I have been the more anxious to delineate fully the person and habits of Wouter Van Twiller, from the consideration that he was not only the first, but also the best governor, that ever presided over this ancient and respectable province; and so tranquil and benevolent was his reign, that I do not find throughout the whole of it a single instance of any offender being brought to punishment--a most indubitable sign of a merciful governor, and a case unparalleled, excepting in the reign of the illustrious King Log, from whom, it is hinted, the renowned Van Twiller was a lineal descendant.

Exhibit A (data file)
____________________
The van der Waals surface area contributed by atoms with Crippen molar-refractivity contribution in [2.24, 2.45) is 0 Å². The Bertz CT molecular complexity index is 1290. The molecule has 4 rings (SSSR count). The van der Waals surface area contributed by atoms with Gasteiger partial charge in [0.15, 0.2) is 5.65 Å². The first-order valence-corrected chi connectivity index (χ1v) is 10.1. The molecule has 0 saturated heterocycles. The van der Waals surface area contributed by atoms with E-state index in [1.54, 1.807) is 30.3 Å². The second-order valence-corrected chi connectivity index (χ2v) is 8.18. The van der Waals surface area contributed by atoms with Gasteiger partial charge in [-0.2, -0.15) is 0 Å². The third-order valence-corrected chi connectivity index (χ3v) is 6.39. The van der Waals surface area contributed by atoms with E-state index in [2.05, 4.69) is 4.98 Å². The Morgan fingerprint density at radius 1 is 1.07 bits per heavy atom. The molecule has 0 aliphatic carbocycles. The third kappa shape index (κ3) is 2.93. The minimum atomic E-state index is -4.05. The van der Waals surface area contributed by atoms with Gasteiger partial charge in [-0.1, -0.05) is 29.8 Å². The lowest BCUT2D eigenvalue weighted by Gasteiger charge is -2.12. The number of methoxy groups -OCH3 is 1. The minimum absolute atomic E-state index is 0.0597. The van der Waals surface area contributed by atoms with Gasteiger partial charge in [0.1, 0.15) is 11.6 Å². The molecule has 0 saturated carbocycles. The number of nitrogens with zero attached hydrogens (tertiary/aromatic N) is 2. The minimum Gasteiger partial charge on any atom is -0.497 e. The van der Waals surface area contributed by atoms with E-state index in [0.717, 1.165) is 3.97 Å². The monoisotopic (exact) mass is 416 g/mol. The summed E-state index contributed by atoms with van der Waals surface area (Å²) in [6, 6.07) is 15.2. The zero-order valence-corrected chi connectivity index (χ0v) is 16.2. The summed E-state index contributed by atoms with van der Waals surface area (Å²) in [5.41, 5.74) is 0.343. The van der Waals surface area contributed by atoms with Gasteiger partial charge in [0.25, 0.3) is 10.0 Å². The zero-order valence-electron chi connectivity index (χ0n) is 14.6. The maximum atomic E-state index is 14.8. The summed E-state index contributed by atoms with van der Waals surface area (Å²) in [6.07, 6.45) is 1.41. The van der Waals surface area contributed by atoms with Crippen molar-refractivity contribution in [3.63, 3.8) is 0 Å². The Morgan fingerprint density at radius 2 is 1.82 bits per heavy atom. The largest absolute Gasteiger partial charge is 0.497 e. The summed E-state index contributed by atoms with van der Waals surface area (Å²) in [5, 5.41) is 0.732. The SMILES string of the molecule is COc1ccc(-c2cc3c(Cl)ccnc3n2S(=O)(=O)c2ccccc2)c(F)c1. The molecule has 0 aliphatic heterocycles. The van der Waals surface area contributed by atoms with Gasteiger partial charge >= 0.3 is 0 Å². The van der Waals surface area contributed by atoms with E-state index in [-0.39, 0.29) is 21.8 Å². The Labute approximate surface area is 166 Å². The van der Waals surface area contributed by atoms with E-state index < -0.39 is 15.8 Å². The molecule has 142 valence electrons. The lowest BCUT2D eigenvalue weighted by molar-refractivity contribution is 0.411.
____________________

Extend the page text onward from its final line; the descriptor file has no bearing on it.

The very outset of the career of this excellent magistrate was distinguished by an example of legal acumen, that gave flattering presage of a wise and equitable administration. The morning after he had been installed in office, and at the moment that he was making his breakfast from a prodigious earthen dish, filled with milk and Indian pudding, he was interrupted by the appearance of Wandle Schoonhoven, a very important old burgher of New Amsterdam, who complained bitterly of one Barent Bleecker, inasmuch as he refused to come to a settlement of accounts, seeing that there was a heavy balance in favor of the said Wandle. Governor Van Twiller, as I have already observed, was a man of few words; he was likewise a mortal enemy to multiplying writings, or being disturbed at his breakfast. Having listened attentively to the statement of Wandle Schoonhoven, giving an occasional grunt, as he shoveled a spoonful of Indian pudding into his mouth--either as a sign that he relished the dish or comprehended the story--he called unto his constable, and pulling out of his breeches proper a huge jack-knife, dispatched it after the defendant as a summons, accompanied by his tobacco box as a warrant.